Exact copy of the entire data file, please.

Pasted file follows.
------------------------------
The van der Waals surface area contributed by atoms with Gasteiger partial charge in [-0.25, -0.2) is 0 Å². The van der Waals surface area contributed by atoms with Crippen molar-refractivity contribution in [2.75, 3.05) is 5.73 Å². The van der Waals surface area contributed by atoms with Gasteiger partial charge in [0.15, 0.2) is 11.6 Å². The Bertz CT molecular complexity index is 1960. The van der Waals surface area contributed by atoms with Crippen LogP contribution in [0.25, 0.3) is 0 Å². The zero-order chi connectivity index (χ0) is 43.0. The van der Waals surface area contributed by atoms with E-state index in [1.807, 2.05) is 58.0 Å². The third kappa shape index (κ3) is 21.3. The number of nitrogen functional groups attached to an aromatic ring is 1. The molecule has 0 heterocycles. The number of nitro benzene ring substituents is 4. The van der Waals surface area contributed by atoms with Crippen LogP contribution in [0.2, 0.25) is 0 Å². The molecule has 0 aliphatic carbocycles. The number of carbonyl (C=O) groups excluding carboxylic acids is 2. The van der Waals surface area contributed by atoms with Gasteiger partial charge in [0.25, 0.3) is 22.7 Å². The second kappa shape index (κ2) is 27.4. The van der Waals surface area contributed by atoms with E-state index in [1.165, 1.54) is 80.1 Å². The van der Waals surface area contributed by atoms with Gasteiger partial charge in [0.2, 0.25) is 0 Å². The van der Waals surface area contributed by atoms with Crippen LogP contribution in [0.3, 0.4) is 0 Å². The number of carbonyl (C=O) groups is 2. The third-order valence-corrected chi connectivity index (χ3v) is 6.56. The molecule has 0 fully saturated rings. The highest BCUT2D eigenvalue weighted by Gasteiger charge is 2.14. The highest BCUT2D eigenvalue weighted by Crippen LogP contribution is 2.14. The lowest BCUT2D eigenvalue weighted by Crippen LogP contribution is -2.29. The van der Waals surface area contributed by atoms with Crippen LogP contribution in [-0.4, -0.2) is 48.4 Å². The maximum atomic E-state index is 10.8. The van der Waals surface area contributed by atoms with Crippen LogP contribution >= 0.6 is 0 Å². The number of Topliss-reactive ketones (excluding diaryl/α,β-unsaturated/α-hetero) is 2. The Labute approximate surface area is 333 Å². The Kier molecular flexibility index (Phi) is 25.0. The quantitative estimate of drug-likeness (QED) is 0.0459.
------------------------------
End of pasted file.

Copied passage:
The van der Waals surface area contributed by atoms with Gasteiger partial charge in [-0.25, -0.2) is 0 Å². The van der Waals surface area contributed by atoms with Crippen molar-refractivity contribution in [2.75, 3.05) is 5.73 Å². The van der Waals surface area contributed by atoms with Gasteiger partial charge in [0.15, 0.2) is 11.6 Å². The Bertz CT molecular complexity index is 1960. The van der Waals surface area contributed by atoms with Crippen LogP contribution in [0.25, 0.3) is 0 Å². The zero-order chi connectivity index (χ0) is 43.0. The van der Waals surface area contributed by atoms with E-state index in [1.807, 2.05) is 58.0 Å². The third kappa shape index (κ3) is 21.3. The number of nitrogen functional groups attached to an aromatic ring is 1. The molecule has 0 heterocycles. The number of nitro benzene ring substituents is 4. The van der Waals surface area contributed by atoms with Crippen LogP contribution in [0.2, 0.25) is 0 Å². The molecule has 0 aliphatic carbocycles. The number of carbonyl (C=O) groups excluding carboxylic acids is 2. The van der Waals surface area contributed by atoms with Gasteiger partial charge in [0.25, 0.3) is 22.7 Å². The second kappa shape index (κ2) is 27.4. The van der Waals surface area contributed by atoms with E-state index in [1.165, 1.54) is 80.1 Å². The van der Waals surface area contributed by atoms with Gasteiger partial charge in [0.2, 0.25) is 0 Å². The van der Waals surface area contributed by atoms with Crippen LogP contribution in [0.3, 0.4) is 0 Å². The number of carbonyl (C=O) groups is 2. The third-order valence-corrected chi connectivity index (χ3v) is 6.56. The molecule has 0 fully saturated rings. The highest BCUT2D eigenvalue weighted by Gasteiger charge is 2.14. The highest BCUT2D eigenvalue weighted by Crippen LogP contribution is 2.14. The lowest BCUT2D eigenvalue weighted by Crippen LogP contribution is -2.29. The van der Waals surface area contributed by atoms with Crippen LogP contribution in [-0.4, -0.2) is 48.4 Å². The maximum atomic E-state index is 10.8. The van der Waals surface area contributed by atoms with Crippen LogP contribution >= 0.6 is 0 Å². The number of Topliss-reactive ketones (excluding diaryl/α,β-unsaturated/α-hetero) is 2. The Labute approximate surface area is 333 Å². The Kier molecular flexibility index (Phi) is 25.0. The quantitative estimate of drug-likeness (QED) is 0.0459.